Thursday 25th May 2017,
Hindu Human Rights Online News Magazine

Protesters throw chairs at Nepalese deputy PM, demand country become a Hindu nation

Protesters throw chairs at Nepalese deputy PM, demand country become a Hindu nation
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KATHMANDU, Nepal — Protesters demanding that Nepal be turned back into a Hindu nation scuffled with police Monday and threw chairs at the country’s deputy prime minister when he was collecting suggestions on a draft constitution.

About 200 protesters from Rastriya Prajatantra Party Nepal stormed into the national stadium chanting slogans as Deputy Prime Minister Prakash Man Singh addressed a crowd gathered as part of a campaign to collect public suggestions.

No one was hurt and riot police pushed the protesters out of the arena.

Nepal was declared a secular state after its centuries-old monarchy was abolished in 2008 and was declared a republic. The monarchs that ruled Nepal promoted Hinduism and the kings were believed by some to be a reincarnation of the Hindu god Vishnu.

 

Nepal is a Hindu state and will remain a Hindu state. Almost all Nepalese are Hindus and we will continue to protest until the country is declared a Hindu state once again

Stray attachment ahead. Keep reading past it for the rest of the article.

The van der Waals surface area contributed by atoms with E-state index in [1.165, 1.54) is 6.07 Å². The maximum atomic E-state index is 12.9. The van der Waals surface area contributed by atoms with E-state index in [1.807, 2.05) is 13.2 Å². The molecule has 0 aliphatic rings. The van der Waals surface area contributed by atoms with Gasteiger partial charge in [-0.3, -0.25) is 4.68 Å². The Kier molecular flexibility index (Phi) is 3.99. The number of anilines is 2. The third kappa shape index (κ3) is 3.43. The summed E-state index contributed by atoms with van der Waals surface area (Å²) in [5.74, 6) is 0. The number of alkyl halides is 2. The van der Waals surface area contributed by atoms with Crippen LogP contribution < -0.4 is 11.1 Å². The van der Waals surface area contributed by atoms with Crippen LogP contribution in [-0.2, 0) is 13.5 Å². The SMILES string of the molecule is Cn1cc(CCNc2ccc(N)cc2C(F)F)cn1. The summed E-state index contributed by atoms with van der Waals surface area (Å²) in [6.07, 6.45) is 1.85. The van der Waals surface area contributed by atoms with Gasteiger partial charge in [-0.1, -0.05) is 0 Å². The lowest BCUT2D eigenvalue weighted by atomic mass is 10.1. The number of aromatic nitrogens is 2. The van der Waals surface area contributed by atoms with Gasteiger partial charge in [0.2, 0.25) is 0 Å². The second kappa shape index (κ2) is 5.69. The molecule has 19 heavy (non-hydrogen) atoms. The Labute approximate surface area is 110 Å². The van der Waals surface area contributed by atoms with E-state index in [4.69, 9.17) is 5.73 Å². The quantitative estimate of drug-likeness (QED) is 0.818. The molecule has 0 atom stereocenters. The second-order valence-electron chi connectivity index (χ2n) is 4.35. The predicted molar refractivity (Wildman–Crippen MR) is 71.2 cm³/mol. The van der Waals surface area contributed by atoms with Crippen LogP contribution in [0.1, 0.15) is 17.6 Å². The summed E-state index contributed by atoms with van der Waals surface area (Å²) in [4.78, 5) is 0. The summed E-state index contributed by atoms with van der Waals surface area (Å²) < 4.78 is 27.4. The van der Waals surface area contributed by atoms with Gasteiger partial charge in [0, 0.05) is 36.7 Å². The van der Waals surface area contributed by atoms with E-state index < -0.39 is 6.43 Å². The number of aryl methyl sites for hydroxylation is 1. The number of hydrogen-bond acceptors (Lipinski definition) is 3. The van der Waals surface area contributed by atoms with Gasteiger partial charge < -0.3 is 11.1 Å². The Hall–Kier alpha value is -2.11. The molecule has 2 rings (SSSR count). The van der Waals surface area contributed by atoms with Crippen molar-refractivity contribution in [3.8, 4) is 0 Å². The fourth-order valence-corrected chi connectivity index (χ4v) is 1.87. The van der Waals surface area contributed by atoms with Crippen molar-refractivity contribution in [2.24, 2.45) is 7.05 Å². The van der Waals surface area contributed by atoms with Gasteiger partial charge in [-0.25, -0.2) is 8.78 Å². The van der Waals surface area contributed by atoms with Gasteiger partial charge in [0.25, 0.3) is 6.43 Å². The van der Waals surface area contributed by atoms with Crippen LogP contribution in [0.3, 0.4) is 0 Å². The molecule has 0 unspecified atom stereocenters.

“Nepal is a Hindu state and will remain a Hindu state. Almost all Nepalese are Hindus and we will continue to protest until the country is declared a Hindu state once again,” said one of the protesters, Madhav Bhattarai.

He said that Nepal was declared a secular state only “because of foreign influence.”

The government sent lawmakers to their constituencies on Monday and Tuesday to collect suggestions on the draft, which was supposed to be prepared in 2010 by the first Constituent Assembly elected in 2008. The assembly failed to complete the task in four years and another assembly elected in 2012 has also struggled because of disagreements between political parties.

Nepal has been governed by an interim constitution for seven years.

But since a devastating earthquake killed nearly 9,000 people in April, there has been pressure on the parties to speed up the constitution process.

One major issue is deciding how to divide the country’s federal states.

At the meeting in Kathmandu Monday, participants also voiced concerns about the rights of women and minorities.

“Women are still not given equal rights in the new draft despite promises from the politicians,” said Sita Shrestha.

Binaj Gurubacharya, National Post

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